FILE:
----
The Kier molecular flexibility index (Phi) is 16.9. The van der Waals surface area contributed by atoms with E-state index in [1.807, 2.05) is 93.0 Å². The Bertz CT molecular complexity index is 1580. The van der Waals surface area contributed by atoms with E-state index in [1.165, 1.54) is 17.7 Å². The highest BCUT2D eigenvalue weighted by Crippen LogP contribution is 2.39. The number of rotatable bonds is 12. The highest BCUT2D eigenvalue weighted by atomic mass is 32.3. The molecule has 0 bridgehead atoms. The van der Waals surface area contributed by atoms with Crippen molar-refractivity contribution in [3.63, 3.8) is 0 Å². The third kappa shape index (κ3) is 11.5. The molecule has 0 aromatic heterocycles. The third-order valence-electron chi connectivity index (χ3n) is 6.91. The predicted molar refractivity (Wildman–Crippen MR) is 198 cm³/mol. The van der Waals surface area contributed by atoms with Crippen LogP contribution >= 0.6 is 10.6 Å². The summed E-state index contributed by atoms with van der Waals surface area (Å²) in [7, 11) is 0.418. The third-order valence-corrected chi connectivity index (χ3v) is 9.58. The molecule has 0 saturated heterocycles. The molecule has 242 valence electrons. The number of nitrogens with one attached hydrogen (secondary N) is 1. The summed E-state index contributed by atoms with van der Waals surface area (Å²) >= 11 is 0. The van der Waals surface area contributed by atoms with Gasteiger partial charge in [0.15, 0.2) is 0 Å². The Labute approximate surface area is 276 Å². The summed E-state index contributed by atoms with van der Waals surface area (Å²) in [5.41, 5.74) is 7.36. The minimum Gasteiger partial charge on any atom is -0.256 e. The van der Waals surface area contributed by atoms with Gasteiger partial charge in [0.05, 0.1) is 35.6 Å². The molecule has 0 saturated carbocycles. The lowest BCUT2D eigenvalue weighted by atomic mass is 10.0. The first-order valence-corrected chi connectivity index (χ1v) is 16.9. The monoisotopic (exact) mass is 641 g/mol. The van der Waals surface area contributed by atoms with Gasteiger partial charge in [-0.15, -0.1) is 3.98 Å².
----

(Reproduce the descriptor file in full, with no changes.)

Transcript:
The Kier molecular flexibility index (Phi) is 16.9. The van der Waals surface area contributed by atoms with E-state index in [1.807, 2.05) is 93.0 Å². The Bertz CT molecular complexity index is 1580. The van der Waals surface area contributed by atoms with E-state index in [1.165, 1.54) is 17.7 Å². The highest BCUT2D eigenvalue weighted by Crippen LogP contribution is 2.39. The number of rotatable bonds is 12. The highest BCUT2D eigenvalue weighted by atomic mass is 32.3. The molecule has 0 bridgehead atoms. The van der Waals surface area contributed by atoms with Crippen molar-refractivity contribution in [3.63, 3.8) is 0 Å². The third kappa shape index (κ3) is 11.5. The molecule has 0 aromatic heterocycles. The third-order valence-electron chi connectivity index (χ3n) is 6.91. The predicted molar refractivity (Wildman–Crippen MR) is 198 cm³/mol. The van der Waals surface area contributed by atoms with Crippen LogP contribution >= 0.6 is 10.6 Å². The summed E-state index contributed by atoms with van der Waals surface area (Å²) in [7, 11) is 0.418. The third-order valence-corrected chi connectivity index (χ3v) is 9.58. The molecule has 0 saturated heterocycles. The molecule has 242 valence electrons. The number of nitrogens with one attached hydrogen (secondary N) is 1. The summed E-state index contributed by atoms with van der Waals surface area (Å²) >= 11 is 0. The van der Waals surface area contributed by atoms with Gasteiger partial charge in [0.15, 0.2) is 0 Å². The Labute approximate surface area is 276 Å². The summed E-state index contributed by atoms with van der Waals surface area (Å²) in [5.41, 5.74) is 7.36. The minimum Gasteiger partial charge on any atom is -0.256 e. The van der Waals surface area contributed by atoms with Gasteiger partial charge in [0.05, 0.1) is 35.6 Å². The molecule has 0 saturated carbocycles. The lowest BCUT2D eigenvalue weighted by atomic mass is 10.0. The first-order valence-corrected chi connectivity index (χ1v) is 16.9. The monoisotopic (exact) mass is 641 g/mol. The van der Waals surface area contributed by atoms with Gasteiger partial charge in [-0.15, -0.1) is 3.98 Å².